"Well, he plays only roles like the austere pilot, the suave, crisp lawyer or the handsome doctor who never messes up his clothes. He's like Devon Cream, all smooth and slippery."

I grinned as she amplified. "He wants to be the modern day Cary Grant or Clark Gable. He refuses to lower himself to the dirty mud of acting. It's a kind of mental prison, Clooney's cage."

Sunday, April 3, 2011

Cluny's Cage

Building forts was a favourite childhood activity after we moved to our home in Terrace with it's forested lot at the back.

One of my favourites was one we called Cluny's cage. The name was based on Robert Louis Stevenson's novel Kidnapped, which features the Jacobite Highlander Alan Breck fleeing across Scotland from his enemies, moving from one safe house to another.

One of these hidden sanctuaries was Cluny's cage and we decided to build our own. My brother was handy with an axe, and he felled a few small trees. We formed these into a square, log cabin style, piling one on top of another and hewing the corners to fit. But the business required a lot of logs. Though originally we wanted it to be high enough to stand up in, we didn't get that far.

As we didn't know how to make a door, we built a stile as an entrance. At the door, we gave the password before entering, just like at Cluny's Cage in the story.

Like the original that inspired it, the fort was small and plain. The lack of windows wasn't a problem. It helped us feel suitably hidden inside. We could see out well enough through the wide cracks between the logs. We built a plank roof over half the fort and left the rest open. That summer, we were rebel Highlanders in flight. Cluny's Cage meant safety.

My mother had an electric wringer washer by then, and I remember it sounding out another name from the book: Colin Roy, Colin Roy, sang the agitator as it washed our clothes.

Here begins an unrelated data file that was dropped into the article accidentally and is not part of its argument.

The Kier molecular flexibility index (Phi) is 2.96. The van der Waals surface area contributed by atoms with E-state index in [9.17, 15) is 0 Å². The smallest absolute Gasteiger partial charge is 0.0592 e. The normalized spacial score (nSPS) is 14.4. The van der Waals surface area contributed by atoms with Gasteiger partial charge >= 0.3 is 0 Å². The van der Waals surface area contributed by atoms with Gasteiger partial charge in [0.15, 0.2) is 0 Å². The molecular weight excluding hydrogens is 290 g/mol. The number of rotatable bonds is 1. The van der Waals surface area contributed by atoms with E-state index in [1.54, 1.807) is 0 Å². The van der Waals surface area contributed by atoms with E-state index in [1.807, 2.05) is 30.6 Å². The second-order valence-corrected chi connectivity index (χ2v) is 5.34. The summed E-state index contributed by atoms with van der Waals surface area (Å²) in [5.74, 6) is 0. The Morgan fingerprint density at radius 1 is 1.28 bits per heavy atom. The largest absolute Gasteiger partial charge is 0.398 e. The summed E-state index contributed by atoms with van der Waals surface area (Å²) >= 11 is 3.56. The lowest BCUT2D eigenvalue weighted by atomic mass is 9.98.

Saturday, April 2, 2011

Reading mother

As children we lived on a farm and had only an old-fashioned battery radio for entertainment. We had to amuse ourselves, and much of that centered around reading.

It was during Mom's early bedtime reading on the farm that the ancient poetry of the King James Bible seeped into my bones.

Later, with Dad was away working, we lived in town and Mom started reading us books. I remember plucking at the chenille on her apricot bedspread when the suspense became too much.

In Terrace, we rented at first while my parents house-hunted. When we were snug in a wee house on an acre of land and accustomed to riding the bus to our new school, Mom celebrated by reading us Kidnapped, Treasure Island and Robin Hood.

When Mom stopped reading to us, my elder sister, then entering her teens, took up the task. She began with The Casebook of Sherlock Holmes. When she stopped at the climax to ask us to predict what was going to happen, I internalized the structure of story.

In summer, we read outdoors, sitting on the trunk of an uprooted jack pine. The vertical root ball formed the wall of our hidden reading fort. Whenever I think of Holmes and Watson, I smell again the fresh air and soil of our backyard jack pine forest.

My parents married on April 2, 1945. Today I celebrate them for reading and instilling in their children an abiding love of books. As books morph into surprising new forms, reading lives on.

Friday, April 1, 2011

Reading with Dad

When I was a kid we lived on the small Alberta farm the DVA (later called Veterans Affairs Canada) settled on my father at the end of the war. He had volunteered for the navy and spent the war on convoy duty in the North Atlantic.

A quarter section of land was not a living, and my father was often away working. After the big oil strike in Leduc in 1947, he worked on the gas line. He also built grain elevators in towns around Alberta.

When I was six or so, he came out to Kitimat to find work while Alcan was building the smelter. The farm in winter, with its coal and wood stoves, the unfinished house and the prairie wind, was too much for my mother and three small kids. Dad rented us a house in town.

Dad worked in Kitimat for nearly two years before we left Ryley. Then my parents sold the farm and bought a little house in Terrace.

There, when he was not working, he would lie on his bed reading Bertrand Russell and the ancient philosophers -- the old Greeks -- Mom used to call them. Periodically he would call Mom or one of us in to read a particularly interesting passage.

He also liked to write out brief quotations from these works and pin them to his wall. I do the same, but with my computer. Instead of pinning the quotations to the wall, I add them to my file.

Thanks, Dad, for demonstrating for us the mystery and value of the written word.